WORST: I Can't Believe This Is the Opener
Perhaps calling on the worst Emmy hosts ever was not a good omen for the rest of Jimmy Kimmel’s first time hosting the Big Show. Nowhere near as energetic as that other Jimmy’s 2010 kick-starter, this festival of awkwardness relied on mugging (really with the ”I can’t believe I just won” faces?), hackneyed botox jokes, gratuitous violence, and Lena Dunham’s perma-nudity to carry what was the hosting equivalent of baby’s breath — filler.
BEST: Long Live the (Pageant) Queens!
The ladies nominated for Outstanding Actress in a Comedy wisely (though sadly for us) didn’t try to top last year’s night-defining moment, but they came to play individually. Between Amy Poehler and Julia Louis-Dreyfus’ speech-swapping shtick, Melissa McCarthy’s verging-on-vulgar asides before Outstanding Lead Actor in a Comedy award (”God, I wore out that picture of Duckie!”), and Tina Fey’s bit about losing her eyeglasses, the women saved the night.
WORST: Jokes That Fell Flat
BEST: Drop the Mic
Amid the requisite strained attempts at comedy that awards show writers pass off as nominee intros, it was a (literally) unrehearsed moment that stole the show. Seth MacFarlane’s blocking gaffe was a refreshing instance of spontaneity, particularly his clever recovery as he dropped into Stewie voice to chastise himself: ”This is what happens when you don’t come to rehearsal.” As the audience guffawed, he predicted, “That’s going to be on YouTube.” And so it was.
WORST: Louis Hooey
Jon Cryer was just as shocked as the rest of us that he won the Emmy for Outstanding Lead Actor in a Comedy. After all, it was his first time nominated in the category (he was moved up from the Supporting Actor field) and also, he shouldn’t have won. It was Louis C.K.’s year. Which leads us to…
BEST: C.K. = MVP
”The second-best comedian in the world” was the night’s unofficial winner. Not only did he take home two awards (in underappreciated writing categories), he got shout-outs and respect from everyone. So, when he said in his acceptance speech for Outstanding Writing for a Variety Special that he ”wanted another one,” he could have been referring to an extra award or an award in a different category (i.e. Outstanding Lead Actor in a Comedy). Either way, he certainly had the audience in his corner. The voters…not so much. Next time, big guy!
WORST: Nipple Covers and Rabid Racoons
For everyone who had the prescience to include phrase “nipple covers” in their Emmys drinking game, you win! While Dancing With the Stars host Tom Bergeron delivered an appropriately chuckle-worthy acceptance speech, most of the night’s winners were, at turns, boring or strange. Most notably, Modern Family‘s Julie Bowen — who won Outstanding Supporting Actress in a Comedy for the second year in a row — discussed the nipple covers no one knew she had…a lot. We were still trying to figure out what that was about as Hatfields & McCoys‘ Tom Berenger strode up to the stage to claim his statuette for Outstanding Supporting Actor in a Miniseries or Movie and described his character as ”a cross between a rabid raccoon and a demented garden gnome.” Maybe he had ”nipple covers” on his Emmys drinking game, too?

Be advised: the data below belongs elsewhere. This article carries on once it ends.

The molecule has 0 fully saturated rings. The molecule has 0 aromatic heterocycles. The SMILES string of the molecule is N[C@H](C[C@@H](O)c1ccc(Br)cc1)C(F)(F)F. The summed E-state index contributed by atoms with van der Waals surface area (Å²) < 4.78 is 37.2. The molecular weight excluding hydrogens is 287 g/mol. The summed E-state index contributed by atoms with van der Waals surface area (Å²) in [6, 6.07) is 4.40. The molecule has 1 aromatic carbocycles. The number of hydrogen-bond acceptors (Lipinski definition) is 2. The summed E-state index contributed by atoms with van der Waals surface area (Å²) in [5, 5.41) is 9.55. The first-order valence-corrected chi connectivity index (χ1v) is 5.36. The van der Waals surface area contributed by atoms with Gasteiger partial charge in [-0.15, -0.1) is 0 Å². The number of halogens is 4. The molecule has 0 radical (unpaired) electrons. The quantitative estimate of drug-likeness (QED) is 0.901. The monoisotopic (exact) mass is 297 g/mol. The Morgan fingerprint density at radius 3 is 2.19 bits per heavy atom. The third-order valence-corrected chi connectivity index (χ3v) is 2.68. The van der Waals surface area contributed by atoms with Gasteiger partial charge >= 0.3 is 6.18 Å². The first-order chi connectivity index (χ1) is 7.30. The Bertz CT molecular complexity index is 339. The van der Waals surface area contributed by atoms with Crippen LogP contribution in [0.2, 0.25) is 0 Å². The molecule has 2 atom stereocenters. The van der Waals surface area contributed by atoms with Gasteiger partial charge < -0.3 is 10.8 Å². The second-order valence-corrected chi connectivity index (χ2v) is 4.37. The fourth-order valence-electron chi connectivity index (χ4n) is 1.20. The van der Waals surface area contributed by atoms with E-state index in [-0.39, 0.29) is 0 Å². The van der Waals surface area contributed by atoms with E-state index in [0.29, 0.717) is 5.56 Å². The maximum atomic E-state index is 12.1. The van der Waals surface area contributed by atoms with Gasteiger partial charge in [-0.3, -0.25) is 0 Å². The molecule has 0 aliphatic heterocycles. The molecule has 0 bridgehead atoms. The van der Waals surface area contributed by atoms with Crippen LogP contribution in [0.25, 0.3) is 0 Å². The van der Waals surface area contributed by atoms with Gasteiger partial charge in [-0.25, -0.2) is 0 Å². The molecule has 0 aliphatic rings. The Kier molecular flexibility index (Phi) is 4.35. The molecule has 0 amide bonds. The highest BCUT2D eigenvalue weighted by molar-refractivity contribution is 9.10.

SPLIT DECISION: Getting Skit-ish
While Kimmel’s live gags were found wanting, his taped sketches started off strong. A funny juxtaposition of Breaking Bad and The Andy Griffith Show — including Walt and Jesse gunning down Barney Fife — was perversely hilarious and could have easily gone on longer. Safe to say a skit on Modern Family‘s tyke terror Lily (Aubrey Anderson-Emmons) being replaced by Community‘s Ken Jeong was divisive. From there, the night got worse, with an inexplicable In Memoriam tribute to Kimmel himself, accompanied by Josh Groban’s piano rendition of ”What Makes You Beautiful” and the night’s lowlight — the cast of The Big Bang Theory hero worshipping the Emmys accountants. Then again, if you show me a man who can make accounting funny, I’ll show you a liar.
BEST: Hitting the Snark
Leave it to Ricky Gervais. Tasked with presenting Best Direction for a Variety Special, the impish Brit made it clear that his was one of the lamer categories of the night. With only a few incisive remarks, he managed to be funnier than Kimmel was in all three hours.
WORST: Questionable Answers
Mad Men creator Matthew Weiner, you drink for all of us. The pre-taped segments from nominated writers usually break up the ceremony’s bloated midsection, but not this year. The question-and-answer bits before the Best Writer and Director awards were head-scratchingly awkward. Isn’t being clever these folks’ job?
BEST: Variety Is the Spice of Life
All credit to Jon Stewart, a consummate pro whether he’s interviewing a bumbling sparklevamp or the most charming man in the free world. And, while The Daily Show certainly earned its Emmy for Outstanding Variety Series, that didn’t stop competitors Stephen Colbert and Jimmy Fallon from playfully wrestling its host to the ground to keep him from accepting the statuette. Lucky for us, they did not succeed — Stewart took the stage and issued an awesomely irreverent (and F-bombing) thank you to the ”predictable f—ers” who voted for his show for the 10th year in a row.
BEST: In Good Standing
Nothing snarky to say here. Michael J. Fox, who returns to prime time next year, was met with a spontaneous, heartfelt standing ovation when he walked out to present the award for Outstanding Comedy Series. Amid the politics and competition of an awards ceremony, this was a simple, lovely moment of community. If only it hadn’t been undercut by…
WORST: Short Cuts
Okay, Emmy-winning director Glenn Weiss, we were with you when you accepted your award from the control booth. When you silenced Modern Family creator Steve Levitan in the middle of his speech for Outstanding Comedy Series, you lost us. Bad form, sir. Bad form.